Two of the Northwest's most sought-after beverages are also found in abundance at Sunriver. Bellatazza Coffee Shop has won awards for its espresso preparation, coffee roasting, tea and pastries. And for Northwest craft beer tasting, Besson Commons—home to Central Oregon Beer Week—is the place to sit outside on the grass and enjoy handcrafted local microbrews while taking in live music and the scenery. (Besson Commons is only open seasonally, so call ahead if this is the reason you're flying in.)
Golf is huge at Sunriver, and for a bite between rounds, McDivot's Café located next to the Woodlands Golf Course putting green, or Turn Café at Crosswater Course offer breakfast sandwiches, specialty burgers, deli sandwiches and beverages.
And speaking of golf, with 63 holes at the resort, golfers will be in awe of Sunriver's four courses. Acclaimed course architect Bob Cupp designed the award-winning Crosswater course as well as Caldera Links, a family-friendly nine-hole course designed to make the game of golf approachable for all skill levels. These two courses are open to resort guests only, not day visitors.
Robert Trent Jones, Jr. designed The Woodlands course, regarded by many as one of Oregon's finest championship golf courses. And the Meadows is a John Fought course, often called one of Oregon's most unique golf courses because of its carefully preserved wetlands, forested meadows and sparkling waters.
... and hauntings!
"Military historians might recognize the Sunriver Resort property as the former location of Camp Abbot," said Johnson. "Major training exercises were carried out here by the Army Corps of Engineers during World War II.
"Celebrating its 70th anniversary in 2014, The Great Hall used to be the site of the Officer's Club. Now, after a conversion to a premium meeting space, this hall is rumored to be haunted by an unnamed army officer," Johnson continued.
"The friendly ghost has made his presence known through sightings, noises—and [has] even appeared in a few wedding photos!"
You'll be welcomed here
There is a profound feeling of being welcome on the Sunriver Airport ramp. And the warm, hospitable nature of anyone you meet who works at S21 is indeed by design. "There is a sense of pride at the airport that starts with Scott and Stephanie [Hartung] and resonates through the entire staff," Johnson said.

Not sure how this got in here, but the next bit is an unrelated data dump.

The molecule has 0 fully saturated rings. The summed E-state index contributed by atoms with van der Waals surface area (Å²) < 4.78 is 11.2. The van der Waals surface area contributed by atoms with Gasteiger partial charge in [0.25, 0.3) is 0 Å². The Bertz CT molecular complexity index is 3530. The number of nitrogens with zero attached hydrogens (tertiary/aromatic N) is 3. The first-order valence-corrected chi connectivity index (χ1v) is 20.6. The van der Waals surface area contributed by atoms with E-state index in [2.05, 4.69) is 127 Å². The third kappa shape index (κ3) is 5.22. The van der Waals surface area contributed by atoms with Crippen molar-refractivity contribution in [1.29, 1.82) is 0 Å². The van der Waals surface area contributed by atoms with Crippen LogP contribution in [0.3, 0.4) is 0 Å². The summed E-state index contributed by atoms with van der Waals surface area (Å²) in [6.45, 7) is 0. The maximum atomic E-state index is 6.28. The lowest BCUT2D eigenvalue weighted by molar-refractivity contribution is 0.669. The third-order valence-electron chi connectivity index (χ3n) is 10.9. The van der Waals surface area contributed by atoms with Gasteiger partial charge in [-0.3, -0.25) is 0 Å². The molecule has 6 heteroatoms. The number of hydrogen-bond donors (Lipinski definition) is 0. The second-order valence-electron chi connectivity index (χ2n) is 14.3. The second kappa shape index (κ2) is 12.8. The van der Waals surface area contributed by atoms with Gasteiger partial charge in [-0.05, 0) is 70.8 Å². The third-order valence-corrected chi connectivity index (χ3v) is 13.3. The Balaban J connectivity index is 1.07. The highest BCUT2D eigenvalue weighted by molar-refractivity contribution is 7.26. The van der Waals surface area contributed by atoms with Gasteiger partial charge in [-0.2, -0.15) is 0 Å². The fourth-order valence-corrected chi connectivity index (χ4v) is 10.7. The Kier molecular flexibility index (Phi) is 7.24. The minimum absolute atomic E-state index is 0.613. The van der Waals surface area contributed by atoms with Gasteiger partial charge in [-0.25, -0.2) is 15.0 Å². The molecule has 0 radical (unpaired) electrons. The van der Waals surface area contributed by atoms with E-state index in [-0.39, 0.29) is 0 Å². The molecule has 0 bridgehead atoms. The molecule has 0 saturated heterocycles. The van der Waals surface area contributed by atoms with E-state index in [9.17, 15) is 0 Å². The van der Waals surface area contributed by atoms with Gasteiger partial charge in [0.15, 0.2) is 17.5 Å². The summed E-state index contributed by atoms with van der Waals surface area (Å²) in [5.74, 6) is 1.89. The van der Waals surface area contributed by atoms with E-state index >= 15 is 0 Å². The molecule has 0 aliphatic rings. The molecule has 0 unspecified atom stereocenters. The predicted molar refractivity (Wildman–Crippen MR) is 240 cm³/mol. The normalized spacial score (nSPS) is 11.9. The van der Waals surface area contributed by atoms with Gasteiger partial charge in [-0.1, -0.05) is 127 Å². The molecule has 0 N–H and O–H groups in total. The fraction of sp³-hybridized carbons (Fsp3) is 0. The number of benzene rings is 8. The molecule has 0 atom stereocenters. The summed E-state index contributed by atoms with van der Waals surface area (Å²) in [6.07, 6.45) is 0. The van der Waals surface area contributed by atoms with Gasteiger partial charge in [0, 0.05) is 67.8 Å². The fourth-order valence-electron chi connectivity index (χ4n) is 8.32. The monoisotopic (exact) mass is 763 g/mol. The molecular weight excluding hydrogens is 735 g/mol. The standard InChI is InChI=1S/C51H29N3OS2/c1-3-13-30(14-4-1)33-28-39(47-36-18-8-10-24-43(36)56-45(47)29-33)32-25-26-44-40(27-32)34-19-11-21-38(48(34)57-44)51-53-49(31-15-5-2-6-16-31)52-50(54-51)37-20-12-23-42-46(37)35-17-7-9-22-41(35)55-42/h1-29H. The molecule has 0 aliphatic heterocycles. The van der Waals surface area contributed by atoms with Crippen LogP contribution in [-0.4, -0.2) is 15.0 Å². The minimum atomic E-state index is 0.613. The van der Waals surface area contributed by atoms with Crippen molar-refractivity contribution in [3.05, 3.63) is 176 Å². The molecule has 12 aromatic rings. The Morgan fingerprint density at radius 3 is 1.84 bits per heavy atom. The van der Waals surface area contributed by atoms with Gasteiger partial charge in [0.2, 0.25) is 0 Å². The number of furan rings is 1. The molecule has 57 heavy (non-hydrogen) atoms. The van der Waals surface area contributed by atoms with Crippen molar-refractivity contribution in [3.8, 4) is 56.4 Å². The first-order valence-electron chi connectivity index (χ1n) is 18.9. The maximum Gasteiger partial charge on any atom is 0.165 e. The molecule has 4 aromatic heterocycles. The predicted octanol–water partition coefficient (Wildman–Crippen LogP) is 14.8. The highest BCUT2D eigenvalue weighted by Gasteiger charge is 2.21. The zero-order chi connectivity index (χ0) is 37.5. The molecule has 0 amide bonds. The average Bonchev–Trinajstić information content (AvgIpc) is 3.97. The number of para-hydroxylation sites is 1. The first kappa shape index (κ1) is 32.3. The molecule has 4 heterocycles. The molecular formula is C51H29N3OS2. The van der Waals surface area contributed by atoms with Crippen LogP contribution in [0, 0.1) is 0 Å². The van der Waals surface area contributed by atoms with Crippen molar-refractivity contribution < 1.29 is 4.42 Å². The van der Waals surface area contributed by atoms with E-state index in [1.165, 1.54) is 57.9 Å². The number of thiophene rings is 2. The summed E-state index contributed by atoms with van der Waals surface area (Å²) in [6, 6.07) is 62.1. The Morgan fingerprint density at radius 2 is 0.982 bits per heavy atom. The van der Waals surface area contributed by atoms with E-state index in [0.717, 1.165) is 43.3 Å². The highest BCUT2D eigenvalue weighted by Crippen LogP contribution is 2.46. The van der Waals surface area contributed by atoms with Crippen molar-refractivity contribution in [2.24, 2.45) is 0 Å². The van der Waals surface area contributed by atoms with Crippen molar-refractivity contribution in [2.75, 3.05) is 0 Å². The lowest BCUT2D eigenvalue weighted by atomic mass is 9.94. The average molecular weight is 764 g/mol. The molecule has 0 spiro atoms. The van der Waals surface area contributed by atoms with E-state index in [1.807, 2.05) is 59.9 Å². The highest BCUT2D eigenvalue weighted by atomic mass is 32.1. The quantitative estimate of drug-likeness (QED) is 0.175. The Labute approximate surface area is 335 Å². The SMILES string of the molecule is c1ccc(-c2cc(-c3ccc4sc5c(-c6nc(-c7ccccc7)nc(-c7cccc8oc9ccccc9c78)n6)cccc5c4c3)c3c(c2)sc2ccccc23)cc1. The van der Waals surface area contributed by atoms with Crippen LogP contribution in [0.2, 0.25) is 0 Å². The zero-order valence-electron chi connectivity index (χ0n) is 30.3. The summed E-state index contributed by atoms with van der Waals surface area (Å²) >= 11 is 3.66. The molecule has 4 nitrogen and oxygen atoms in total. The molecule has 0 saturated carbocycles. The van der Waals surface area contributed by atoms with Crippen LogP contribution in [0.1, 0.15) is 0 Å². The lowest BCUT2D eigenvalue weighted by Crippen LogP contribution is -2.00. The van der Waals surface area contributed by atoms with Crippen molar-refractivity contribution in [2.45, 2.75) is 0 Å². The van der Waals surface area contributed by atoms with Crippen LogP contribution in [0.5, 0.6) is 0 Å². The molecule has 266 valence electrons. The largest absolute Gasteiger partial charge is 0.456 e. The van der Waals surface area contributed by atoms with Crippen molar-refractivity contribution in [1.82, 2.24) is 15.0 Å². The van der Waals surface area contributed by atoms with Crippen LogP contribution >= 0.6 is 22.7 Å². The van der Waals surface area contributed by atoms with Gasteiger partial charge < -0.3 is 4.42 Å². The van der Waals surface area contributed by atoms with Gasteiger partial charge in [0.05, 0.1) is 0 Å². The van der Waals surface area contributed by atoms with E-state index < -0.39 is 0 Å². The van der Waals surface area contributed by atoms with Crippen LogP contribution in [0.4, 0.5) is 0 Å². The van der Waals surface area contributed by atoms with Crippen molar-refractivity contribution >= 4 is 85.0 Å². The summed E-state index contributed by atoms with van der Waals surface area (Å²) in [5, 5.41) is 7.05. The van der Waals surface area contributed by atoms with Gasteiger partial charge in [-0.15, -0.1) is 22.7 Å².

"Pilots and their passengers are very important at Sunriver Resort. That's why all who land here are extended complimentary shuttle service or airport loaner bikes, and the airport staff always has a fresh pot of coffee brewing!"
"We have a staff of six people," said Hartung, "all of whom are pilots of varying backgrounds. Being pilots themselves gives them a strong advantage in knowing what customers need and want at an airport, and they all have a good understanding of Unicom, weather, aircraft systems and airport operations and functions."
Experience nature's finest
For pilots anywhere in the United States looking for a new destination in the West, Sunriver Airport will be easy to find and hard to forget. The Cascades Range to the west of the field does make things interesting, but with a bit of preflight planning, a long cross-country that ends at S21 will be a flight over sweeping vistas of nature's finest scenery. The peaks of the nearby Cascades give way to Oregon's Dry Side—high desert that is spectacular and feels one step away from untamed wilderness.
And if it's really a $150 hamburger that you crave, the aviation-friendly people who greet you at Sunriver Airport will know where to point you. They love to talk airplanes, and when you're on this ramp, you're with family. The challenge will not be to make new friends—they can be found in abundance—but to decide which of the many activities you'll choose.
On your first trip into Sunriver, the best advice is to take it easy, play it cool and grab a free bike for a mellow pedal along the banks of the Deschutes.
As your blood pressure lowers and your smile widens, you can then begin planning Day Two—or Three. Because if you just came to Sunriver, Ore. for a quick few hours, it won't be long before you'll be trying to figure out a way to stay a little longer.
Dan Pimentel has worked in journalism and graphic design since 1979, and is the president and creative director of Celeste/Daniels Advertising and Design (celestedaniels.com). He's an instrument-rated private pilot and has been writing the Airplanista Aviation Blog (airplanista.com) since 2005. You can find him on Twitter as @Av8rdan. Send questions or comments to .